New year celebrations, announced in urban heartlands get so much coverage that cyclical and quasi agricultural festivities come and go by rather quietly. This January has been something of a bonanza for the quieter festivals.Of course a lot of these festivals are celebrated in South India, sometimes in Tamil Nadu and Kerala. Often times Andhra and Karnataka also pitch in and the Southern countryside reverberates with the celebrations. On some occasions most of rural India comes together to celebrate harvest festivals.
This year Thiruvadarai fell on a sunday, the eighth of January.The Thiruvadarai festival is bound by the complex rituals of fasting and feasting. Primarily celebrated by women and young girls, it marks the metamorphosis of Manmathan (the god of love) who had been reduced to cinders by the radiation from Shiva's third eye. Cajoled by Uma who supposedly attains Shiva through long austerities on this particular day, Manmathan is allowed to take on a formless entity. So young women desirous of marriage to Shiva like husbands fast and pray. Meanwhile married women celebrate eternal cosmic concupiscence by collecting in groups, having ritual baths in rivers and ponds with much singing and joyous dancing
While we were encouraged to bathe diurnally, the same stimulus was not extended to ritual dancing on such occasions. So we grew up with sombre and measured annual Thiruvadarai celebrations whose collateral benefits were delicious foods, produced by skilled in house female labour. There is golden brown kali, made by washing, drying roasting and then grinding rice into a semolina type texture. To this roasted mung lentils are added. The rice and lentil mix are boiled in jaggery water with coconut shavings and subsequently pressure cooked. What we get is a delicious sweet rice, to which a garnish of ghee and nuts is added. This is served along with a dish usually made of seven root vegetables(yezhu thaan kootu) cooked with spices and tamarind. Living in the North, away from a lot of root vegetables, new culinary variations have asserted themselves, but a combination of potato, cauliflower, zucchini, peas and carrots and sweet potato garnished with coconut makes for a delicious combine.
A few days after Thiruvadaria begins the onrush of harvest festivals. Boghi in the South and Lohri in the North are celebrated at this time. Beginning with Boghi, celebrated to propitiate the rain god into sending good showers, spring clean the house and throw household waste into bonfires, all these festivals are an exercise in outstanding cosmic PR. Lohri is part of the harvest festival in Punjab and North India , celebrating the last day of the sun in Sagittarius and heralding the end of the intense cold season. Bonfires are lit in front of houses and til, gur, peanuts and popcorn are distributed. Everyone collects around the bonfire to partake of all these snacks and songs and merriment.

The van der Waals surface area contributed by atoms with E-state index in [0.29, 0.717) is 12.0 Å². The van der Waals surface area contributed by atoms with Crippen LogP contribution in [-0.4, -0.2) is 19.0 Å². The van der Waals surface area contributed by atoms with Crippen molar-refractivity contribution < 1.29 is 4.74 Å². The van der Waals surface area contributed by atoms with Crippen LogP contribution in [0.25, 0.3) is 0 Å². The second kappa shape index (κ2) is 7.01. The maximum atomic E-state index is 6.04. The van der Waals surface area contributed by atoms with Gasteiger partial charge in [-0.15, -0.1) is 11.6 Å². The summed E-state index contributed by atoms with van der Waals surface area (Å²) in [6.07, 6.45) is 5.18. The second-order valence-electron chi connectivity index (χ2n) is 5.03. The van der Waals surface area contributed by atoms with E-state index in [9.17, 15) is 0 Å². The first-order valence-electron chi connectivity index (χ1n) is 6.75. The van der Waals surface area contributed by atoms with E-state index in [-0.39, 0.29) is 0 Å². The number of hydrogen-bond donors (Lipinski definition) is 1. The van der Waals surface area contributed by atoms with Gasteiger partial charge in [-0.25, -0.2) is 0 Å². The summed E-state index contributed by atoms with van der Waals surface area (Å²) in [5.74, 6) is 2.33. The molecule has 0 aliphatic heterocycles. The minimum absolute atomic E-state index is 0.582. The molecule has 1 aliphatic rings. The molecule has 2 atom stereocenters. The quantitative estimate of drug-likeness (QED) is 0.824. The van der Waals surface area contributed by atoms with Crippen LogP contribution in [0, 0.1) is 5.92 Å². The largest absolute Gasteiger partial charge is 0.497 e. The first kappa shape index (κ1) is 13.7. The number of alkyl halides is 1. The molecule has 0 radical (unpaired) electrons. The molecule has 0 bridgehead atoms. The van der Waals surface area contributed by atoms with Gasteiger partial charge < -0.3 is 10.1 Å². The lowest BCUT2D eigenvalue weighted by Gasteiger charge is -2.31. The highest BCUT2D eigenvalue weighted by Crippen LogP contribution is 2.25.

This is followed by Makar Sankranti and this is time for thanksgiving to the Sun god for an abundant harvest. Apparently all the slumbering devas wake up, possibly to the smells of til patti and pongals and this morning is so auspicious that everybody rushes off to bathe in nearby holy rivers, in the hope of an instant cold water cleansing adrenalin high, if not the promise of eventual salvation. They are of course in hallowed company, because an original patriarch, Bhisma Pitamah waited for this day to arrive in order to depart from this world, of course in a yuga long gone by? Makar Sankranti is apparently celebrated all over southern Asia, is known by different names and a range of festivities. The common uniting link is the fact that it marks the progression of the sun in the sign of Capricorn or makara.
Makara sankranti is celebrated as Pongal in Tamil Nadu. In the South rice and lentils and rice and jaggery are boiled together to make pongals, both salt and savoury and teamed up with a coconut and yoghurt vegetable stew called avial. Within individual homes large quantities of pongal and avial are made and trays carried to the homes of immediate neighbours. Visitors to the house and domestic help also share in the feasting in the cities.
The Pongal season ends with Kanu Pongal, which falls a day after pongal. Kanu pongal is reminiscent of rakshabandan because the festival involves praying for the welfare of brothers worldwide. Brothers usually toodle off, in search of the pot of gold at the end of distant rainbows and Kanu is the quaint custom of making offerings to cows and birds (usually sparrows and crows) while praying for the well being of brothers. Since cows are bespoke in urban areas and relatively difficult to access, we have confined ourselves to feeding the birds.
.The birds who visit my terrace wonder at the largess doled out on huge leaves for them. There are servings of pongal, sweet and salt and avial and assorted coloured rice rolled into tiny balls. Whimsical human, they say to each other over the unexpected one day annual feast that turns a Nelson's eye to their dining requirements for the rest of the year. What of the brothers who are invoked? Do these symbolic rituals tug at their heartstrings, remind them of their natal homes, older associations and connections shared childhoods and slowly fraying ancient dreams?
The varieties of rice though provide a multi-hued palette of colours for the eye and flavours for the palate, reiterating the vibrant shades and textures of a bountiful harvest. The pictures below are from last year's Kanu Pongal platters.